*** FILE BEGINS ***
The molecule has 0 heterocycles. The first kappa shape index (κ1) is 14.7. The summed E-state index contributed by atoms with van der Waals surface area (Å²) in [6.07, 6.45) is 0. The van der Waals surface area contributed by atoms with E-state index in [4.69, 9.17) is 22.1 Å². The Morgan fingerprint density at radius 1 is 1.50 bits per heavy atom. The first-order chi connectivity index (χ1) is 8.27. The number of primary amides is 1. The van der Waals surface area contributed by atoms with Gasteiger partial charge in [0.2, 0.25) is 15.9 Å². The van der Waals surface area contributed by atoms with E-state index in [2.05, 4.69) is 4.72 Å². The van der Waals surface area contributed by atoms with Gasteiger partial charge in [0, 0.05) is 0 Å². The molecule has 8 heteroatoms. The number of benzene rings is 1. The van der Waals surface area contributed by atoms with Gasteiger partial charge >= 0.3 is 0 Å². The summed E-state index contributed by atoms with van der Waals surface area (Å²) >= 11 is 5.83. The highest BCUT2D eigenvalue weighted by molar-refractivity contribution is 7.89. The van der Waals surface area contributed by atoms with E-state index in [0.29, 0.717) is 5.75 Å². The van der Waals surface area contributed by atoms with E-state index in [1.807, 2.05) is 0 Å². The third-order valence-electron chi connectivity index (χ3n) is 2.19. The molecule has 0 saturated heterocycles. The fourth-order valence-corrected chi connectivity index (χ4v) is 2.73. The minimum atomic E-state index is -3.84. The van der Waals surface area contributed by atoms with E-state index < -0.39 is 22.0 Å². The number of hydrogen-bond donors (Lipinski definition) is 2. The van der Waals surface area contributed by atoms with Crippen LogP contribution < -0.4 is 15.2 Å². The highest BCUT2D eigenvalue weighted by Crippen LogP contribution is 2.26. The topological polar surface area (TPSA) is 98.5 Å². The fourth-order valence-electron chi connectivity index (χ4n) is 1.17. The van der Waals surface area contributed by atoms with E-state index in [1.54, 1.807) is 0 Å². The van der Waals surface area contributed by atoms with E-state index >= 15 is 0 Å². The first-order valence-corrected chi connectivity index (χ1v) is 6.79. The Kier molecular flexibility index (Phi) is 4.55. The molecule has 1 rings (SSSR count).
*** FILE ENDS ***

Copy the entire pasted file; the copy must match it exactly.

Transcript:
The molecule has 0 heterocycles. The first kappa shape index (κ1) is 14.7. The summed E-state index contributed by atoms with van der Waals surface area (Å²) in [6.07, 6.45) is 0. The van der Waals surface area contributed by atoms with E-state index in [4.69, 9.17) is 22.1 Å². The Morgan fingerprint density at radius 1 is 1.50 bits per heavy atom. The first-order chi connectivity index (χ1) is 8.27. The number of primary amides is 1. The van der Waals surface area contributed by atoms with Gasteiger partial charge in [0.2, 0.25) is 15.9 Å². The van der Waals surface area contributed by atoms with E-state index in [2.05, 4.69) is 4.72 Å². The van der Waals surface area contributed by atoms with Gasteiger partial charge in [0, 0.05) is 0 Å². The molecule has 8 heteroatoms. The number of benzene rings is 1. The van der Waals surface area contributed by atoms with Gasteiger partial charge >= 0.3 is 0 Å². The summed E-state index contributed by atoms with van der Waals surface area (Å²) >= 11 is 5.83. The highest BCUT2D eigenvalue weighted by molar-refractivity contribution is 7.89. The van der Waals surface area contributed by atoms with E-state index in [0.29, 0.717) is 5.75 Å². The van der Waals surface area contributed by atoms with E-state index in [1.807, 2.05) is 0 Å². The third-order valence-electron chi connectivity index (χ3n) is 2.19. The molecule has 0 saturated heterocycles. The fourth-order valence-corrected chi connectivity index (χ4v) is 2.73. The minimum atomic E-state index is -3.84. The van der Waals surface area contributed by atoms with E-state index < -0.39 is 22.0 Å². The number of hydrogen-bond donors (Lipinski definition) is 2. The van der Waals surface area contributed by atoms with Crippen LogP contribution < -0.4 is 15.2 Å². The highest BCUT2D eigenvalue weighted by Crippen LogP contribution is 2.26. The topological polar surface area (TPSA) is 98.5 Å². The fourth-order valence-electron chi connectivity index (χ4n) is 1.17. The van der Waals surface area contributed by atoms with E-state index in [1.54, 1.807) is 0 Å². The van der Waals surface area contributed by atoms with E-state index >= 15 is 0 Å². The first-order valence-corrected chi connectivity index (χ1v) is 6.79. The Kier molecular flexibility index (Phi) is 4.55. The molecule has 1 rings (SSSR count).